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  • Meeting abstract
  • Open Access

Preoperative aspirin continuation versus replacement therapy with low molecular weight heparin before coronary surgery: effects on postoperative bleeding risk

  • 1,
  • 2,
  • 2,
  • 1,
  • 3,
  • 1 and
  • 2
Journal of Cardiothoracic Surgery201510 (Suppl 1) :A339

https://doi.org/10.1186/1749-8090-10-S1-A339

  • Published:

Keywords

  • Aspirin
  • Propensity Score
  • Enoxaparin
  • Postoperative Bleeding
  • Statin Treatment

Background/Introduction

Management of preoperative antiplatelet therapy in coronary surgery is still variable among surgeons. Guidelines collide with prejudices: replacement of aspirin with low molecular weight heparin (LMWH) is still performed in many Centers due to a presumed minor risk of intraoperative bleeding, even though supporting evidences are weak and detrimental effects are well-described.

Aims/Objectives

The purpose of this study is to analyse postoperative bleedings in patients scheduled for elective primary isolated on-pump coronary artery bypass grafting (CABG), depending on preoperative continuation of aspirin or its replacement with LMWH, since direct and unbiased comparisons are lacking.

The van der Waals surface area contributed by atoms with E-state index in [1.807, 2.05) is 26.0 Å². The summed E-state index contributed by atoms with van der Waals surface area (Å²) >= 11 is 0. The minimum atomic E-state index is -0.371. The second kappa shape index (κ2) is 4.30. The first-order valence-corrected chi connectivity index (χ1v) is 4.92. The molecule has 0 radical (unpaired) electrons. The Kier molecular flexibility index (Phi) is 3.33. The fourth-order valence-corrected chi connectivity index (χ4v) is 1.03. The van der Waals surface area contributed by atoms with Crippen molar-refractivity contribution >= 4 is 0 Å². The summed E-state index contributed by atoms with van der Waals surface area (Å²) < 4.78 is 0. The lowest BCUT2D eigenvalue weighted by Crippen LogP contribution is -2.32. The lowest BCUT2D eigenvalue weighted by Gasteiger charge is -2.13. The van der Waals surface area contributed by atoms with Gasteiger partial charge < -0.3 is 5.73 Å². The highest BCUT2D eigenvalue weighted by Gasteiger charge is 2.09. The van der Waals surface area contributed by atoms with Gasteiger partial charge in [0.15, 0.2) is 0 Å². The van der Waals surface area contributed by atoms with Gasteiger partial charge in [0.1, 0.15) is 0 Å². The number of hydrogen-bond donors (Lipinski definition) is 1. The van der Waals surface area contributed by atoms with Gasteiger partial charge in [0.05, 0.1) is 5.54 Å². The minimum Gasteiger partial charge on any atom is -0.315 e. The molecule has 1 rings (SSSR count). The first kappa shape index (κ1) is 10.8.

Method

Retrospectively, 200 patients were included in Group 1, in which aspirin was stopped at least five days before surgery and replaced with enoxaparin, and 200 patients in Group 2, in which aspirin was continued until surgery. Postoperative bleedings and surgical complications were monitored during hospitalization.

Results

Postoperative bleeding was lower in Group 2 compared to Group 1 in the first hour after operation (p = 0.005), in the following 12 hours from surgery (p < 0.001), and considering the overall blood loss with reduced major postoperative bleeding events rate (p < 0.001). There were not differences in the use of blood products and reoperation for bleeding. Patients in Group 2 tended to have lower values of postoperative C-reactive protein (p = 0.068). Aspirin withdrawal before surgery was an independent predictor of major postoperative bleeding at Logistic regression, while statin treatment might exert a protective effect (p = 0.085). Combined aspirin and statin treatment is even more beneficial (p = 0.031). After propensity score adjustment, aspirin protective effect carries an adjusted odds ratio of 0.317 (p = 0.001).

Discussion/Conclusion

Postoperative bleeding was reduced in patients who continued aspirin until the day of surgery compared to patients who replaced it with LMWH. This finding may be due to a reduction in postoperative inflammatory reaction, since statin treatment played a protective role and C-reactive protein levels tended to be reduced in patients who continued aspirin.

Authors’ Affiliations

(1)
Department of Cardiothoracic Surgery, Golden Jubilee National Hospital, Glasgow, G814DY, UK
(2)
Department of Cardiac Surgery, University Campus Bio-Medico of Rome, Rome, Italy
(3)
Cardiac Surgery, Centre Cardiologique du Nord de Saint-Denis, Paris, France

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